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From its large enterprise and service provider customers Cisco has heard end users demanding better, more unified experiences across a broader array of mobile devices. Enterprise IT administrators, on the other hand, are driven to acquire easier interoperability options, better alignment of product capabilities with user requirements, and help in scaling their deployments. And CXO’s are intent on driving higher productivity from their workforce through better collaboration experiences, while protecting and leveraging their current investments. The just announced Release 9.0 of Cisco’s Unified Communications Manager (CUCM R9.0), with GA scheduled for Q3 CY 2012, adds feature/functionality aligned with these business requirements.
Controlled by Jabber and enabled by CUCM 9.0, Extend & Connect brings third-party phones into the Cisco UC environment. This feature offers those enterprise customers migrating to CUCM 9.0 an opportunity to leverage their existing investments further without compromising the ability of their employees to benefit from new UCC capabilities. In addition, telecommuters and business travelers can initiate a Jabber session on their PC device, input the phone number of their preferred voice device, and have CUCM route all voice traffic directly to that phone number while all the call control remains anchored in the Jabber client. In this way a knowledge worker can initiate a conference call from home, for example, with office features and billing associated with his/her office phone.
Extend and Connect operates on signaling and call control data, not VoIP, so it requires no Quality of Service (QoS) and is bandwidth stingy. That means users will be able to leverage the Cisco UC environment despite slow or unreliable connections, including those sometimes found in cafes, hotels, and home offices.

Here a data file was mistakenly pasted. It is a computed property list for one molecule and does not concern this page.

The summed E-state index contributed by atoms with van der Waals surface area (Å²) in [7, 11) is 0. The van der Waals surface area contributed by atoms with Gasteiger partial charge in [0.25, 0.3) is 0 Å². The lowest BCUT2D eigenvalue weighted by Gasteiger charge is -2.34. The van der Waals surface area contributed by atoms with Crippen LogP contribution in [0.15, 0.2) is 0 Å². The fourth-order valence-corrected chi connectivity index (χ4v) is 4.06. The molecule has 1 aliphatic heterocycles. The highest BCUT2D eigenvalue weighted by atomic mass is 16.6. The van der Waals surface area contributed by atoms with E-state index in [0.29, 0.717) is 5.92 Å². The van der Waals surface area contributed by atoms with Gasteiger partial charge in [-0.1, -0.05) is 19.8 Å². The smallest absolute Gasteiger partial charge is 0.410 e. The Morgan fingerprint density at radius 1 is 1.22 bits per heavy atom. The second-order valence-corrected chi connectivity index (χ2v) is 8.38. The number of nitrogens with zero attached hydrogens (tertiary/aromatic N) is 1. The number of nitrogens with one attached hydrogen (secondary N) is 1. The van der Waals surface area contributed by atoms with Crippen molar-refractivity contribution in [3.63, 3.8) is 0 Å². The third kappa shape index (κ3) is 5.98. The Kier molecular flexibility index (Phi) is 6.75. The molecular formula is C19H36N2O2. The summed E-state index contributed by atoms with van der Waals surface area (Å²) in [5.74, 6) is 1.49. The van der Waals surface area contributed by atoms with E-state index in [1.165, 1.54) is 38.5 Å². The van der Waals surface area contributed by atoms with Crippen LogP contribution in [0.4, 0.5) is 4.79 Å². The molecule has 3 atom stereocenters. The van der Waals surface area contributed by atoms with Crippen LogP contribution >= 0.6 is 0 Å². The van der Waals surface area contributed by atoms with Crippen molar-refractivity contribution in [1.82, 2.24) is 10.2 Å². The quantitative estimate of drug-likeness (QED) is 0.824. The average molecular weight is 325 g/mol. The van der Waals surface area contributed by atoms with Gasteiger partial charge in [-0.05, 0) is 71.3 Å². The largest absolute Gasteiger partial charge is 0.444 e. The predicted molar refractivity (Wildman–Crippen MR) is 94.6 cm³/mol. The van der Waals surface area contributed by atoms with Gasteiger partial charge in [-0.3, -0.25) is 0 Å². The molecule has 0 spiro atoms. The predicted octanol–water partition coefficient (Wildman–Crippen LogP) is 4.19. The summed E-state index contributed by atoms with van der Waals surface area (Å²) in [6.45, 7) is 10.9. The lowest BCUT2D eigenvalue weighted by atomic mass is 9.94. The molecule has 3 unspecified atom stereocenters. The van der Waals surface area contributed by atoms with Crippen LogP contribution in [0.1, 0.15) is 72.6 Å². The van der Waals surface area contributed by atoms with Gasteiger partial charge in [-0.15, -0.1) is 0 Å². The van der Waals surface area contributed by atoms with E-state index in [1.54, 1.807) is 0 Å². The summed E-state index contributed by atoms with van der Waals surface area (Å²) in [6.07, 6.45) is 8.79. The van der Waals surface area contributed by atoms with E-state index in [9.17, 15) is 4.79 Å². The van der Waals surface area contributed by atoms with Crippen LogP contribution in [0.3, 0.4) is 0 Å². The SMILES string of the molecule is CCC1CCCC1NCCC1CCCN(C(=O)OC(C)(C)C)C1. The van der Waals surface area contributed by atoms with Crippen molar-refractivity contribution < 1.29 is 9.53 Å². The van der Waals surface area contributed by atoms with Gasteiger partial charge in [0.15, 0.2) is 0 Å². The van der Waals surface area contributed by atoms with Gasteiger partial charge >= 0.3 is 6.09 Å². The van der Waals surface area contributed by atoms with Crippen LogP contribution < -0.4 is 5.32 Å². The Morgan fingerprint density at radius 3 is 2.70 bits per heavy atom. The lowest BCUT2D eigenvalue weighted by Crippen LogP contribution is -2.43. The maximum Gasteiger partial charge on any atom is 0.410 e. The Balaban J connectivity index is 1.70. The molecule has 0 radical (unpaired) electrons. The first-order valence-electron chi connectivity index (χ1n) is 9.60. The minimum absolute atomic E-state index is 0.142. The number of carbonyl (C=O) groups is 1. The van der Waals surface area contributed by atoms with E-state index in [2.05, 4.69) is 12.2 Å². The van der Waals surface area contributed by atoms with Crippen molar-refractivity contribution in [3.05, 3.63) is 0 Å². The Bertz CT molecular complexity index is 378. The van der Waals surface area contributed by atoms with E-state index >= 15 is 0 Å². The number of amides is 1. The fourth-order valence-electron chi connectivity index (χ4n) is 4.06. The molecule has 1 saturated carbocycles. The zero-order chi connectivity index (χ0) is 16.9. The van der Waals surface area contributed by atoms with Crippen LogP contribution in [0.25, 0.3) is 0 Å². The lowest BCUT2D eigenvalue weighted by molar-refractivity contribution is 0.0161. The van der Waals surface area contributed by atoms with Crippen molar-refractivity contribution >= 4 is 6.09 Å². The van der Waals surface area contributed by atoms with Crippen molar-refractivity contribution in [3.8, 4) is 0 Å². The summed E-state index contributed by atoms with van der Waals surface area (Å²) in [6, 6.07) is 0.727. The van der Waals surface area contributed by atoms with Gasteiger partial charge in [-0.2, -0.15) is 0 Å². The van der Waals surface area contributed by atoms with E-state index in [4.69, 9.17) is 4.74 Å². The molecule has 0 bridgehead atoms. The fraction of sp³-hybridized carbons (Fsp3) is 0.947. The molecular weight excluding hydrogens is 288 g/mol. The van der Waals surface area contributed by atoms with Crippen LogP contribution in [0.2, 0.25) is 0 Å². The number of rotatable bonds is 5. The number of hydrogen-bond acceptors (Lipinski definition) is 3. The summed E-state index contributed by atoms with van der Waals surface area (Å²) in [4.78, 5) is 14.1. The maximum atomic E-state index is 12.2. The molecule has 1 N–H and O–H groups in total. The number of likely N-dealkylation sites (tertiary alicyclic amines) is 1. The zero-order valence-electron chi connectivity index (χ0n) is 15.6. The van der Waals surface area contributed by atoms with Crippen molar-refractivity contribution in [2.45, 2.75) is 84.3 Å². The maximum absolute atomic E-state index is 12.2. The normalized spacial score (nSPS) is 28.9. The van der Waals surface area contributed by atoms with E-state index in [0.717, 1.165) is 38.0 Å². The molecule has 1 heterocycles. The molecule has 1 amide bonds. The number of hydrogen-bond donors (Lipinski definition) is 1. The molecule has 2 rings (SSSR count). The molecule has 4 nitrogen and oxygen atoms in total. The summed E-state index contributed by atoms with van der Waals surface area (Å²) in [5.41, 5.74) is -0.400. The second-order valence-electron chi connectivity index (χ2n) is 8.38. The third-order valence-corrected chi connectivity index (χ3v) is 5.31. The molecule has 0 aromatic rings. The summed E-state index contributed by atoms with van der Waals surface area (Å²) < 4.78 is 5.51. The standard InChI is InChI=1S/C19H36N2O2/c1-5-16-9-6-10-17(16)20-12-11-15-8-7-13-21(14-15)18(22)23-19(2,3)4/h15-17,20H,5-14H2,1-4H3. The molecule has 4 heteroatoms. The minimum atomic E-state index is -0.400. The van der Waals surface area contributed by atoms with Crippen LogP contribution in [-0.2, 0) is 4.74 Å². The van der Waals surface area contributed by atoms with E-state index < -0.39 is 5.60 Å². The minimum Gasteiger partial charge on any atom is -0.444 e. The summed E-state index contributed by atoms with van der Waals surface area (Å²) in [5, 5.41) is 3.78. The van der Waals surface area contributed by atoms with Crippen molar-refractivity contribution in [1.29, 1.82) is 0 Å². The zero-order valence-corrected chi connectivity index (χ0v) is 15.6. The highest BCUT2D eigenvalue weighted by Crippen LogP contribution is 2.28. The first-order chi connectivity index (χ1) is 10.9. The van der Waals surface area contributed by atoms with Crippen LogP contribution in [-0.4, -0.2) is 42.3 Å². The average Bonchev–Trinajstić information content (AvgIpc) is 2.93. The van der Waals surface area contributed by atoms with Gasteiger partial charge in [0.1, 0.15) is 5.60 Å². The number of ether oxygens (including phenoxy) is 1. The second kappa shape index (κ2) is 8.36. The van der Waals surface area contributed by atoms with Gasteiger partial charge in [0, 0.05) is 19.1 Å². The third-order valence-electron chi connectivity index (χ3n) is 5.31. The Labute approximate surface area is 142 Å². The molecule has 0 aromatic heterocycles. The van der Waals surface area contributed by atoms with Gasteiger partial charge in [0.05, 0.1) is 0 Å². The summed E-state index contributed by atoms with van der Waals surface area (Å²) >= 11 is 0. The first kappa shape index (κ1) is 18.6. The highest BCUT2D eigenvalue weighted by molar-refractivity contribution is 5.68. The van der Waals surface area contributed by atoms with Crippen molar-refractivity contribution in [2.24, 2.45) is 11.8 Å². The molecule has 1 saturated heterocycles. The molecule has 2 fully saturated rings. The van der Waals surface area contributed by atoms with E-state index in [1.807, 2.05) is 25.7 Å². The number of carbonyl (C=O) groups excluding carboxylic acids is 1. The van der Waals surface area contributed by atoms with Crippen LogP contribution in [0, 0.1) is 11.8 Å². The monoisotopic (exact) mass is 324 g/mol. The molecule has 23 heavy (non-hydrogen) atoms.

This feature definitely addresses the CXO’s desires mentioned above. But we question the usefulness of the additional mobile worker flexibility. It’s a nice to have feature, no question. But is it really useful? Today’s mobile worker generally has a smartphone or tablet for taking calls. What they want is reliable and secure anywhere, anytime communications and collaboration on the device of their choice with the same quality of experience across both fixed and mobile domains (i.e., FMC). To this point according to BroadSoft’s 2011 Mobile Enterprise of the Future Study, 73 percent of respondents in the study expect mobile devices to replace office phones, with 60 percent expecting the transition to happen in the next five years.
Using the combination of CUCM and the user’s mobile service provider’s infrastructure, users of any type of mobile phone get access to such enterprise telephony features as unified inbox, message waiting, callback, conferencing, direct extension dialing, etc.
We believe this gets at what the mobile worked wants. And we’re happy to see Cisco moving in this direction as they’re not alone in trying to meet this user demand. MetTel’s Mobile integration Service (MMI), for instance, provides users the same office and wireless phone number, combined voicemail, mobile extension dialing and transfer of active calls between mobile and desktop phones. MMI allows users of any type of mobile phone to have deskphone-like features since no mobile client installation is required as this service is 100 percent network-based.
In support of the rise of video in the enterprise CUCM R9.0 supports a unified call control platform for both voice and video. And it is Cisco's platform to manage allcollaboration endpoints. Key enhancements are:
This is just the first step on a development roadmap that Cisco has started on to make sure that video can be deployed pervasively across networks. Both endpoints and the network are being scrutinized as this effort progresses.
Contact Center software is a keenly competitive UC system component. Cisco has strengthened its positioning here by bringing basic contact center capability directly into CUCM with the following feature introductions: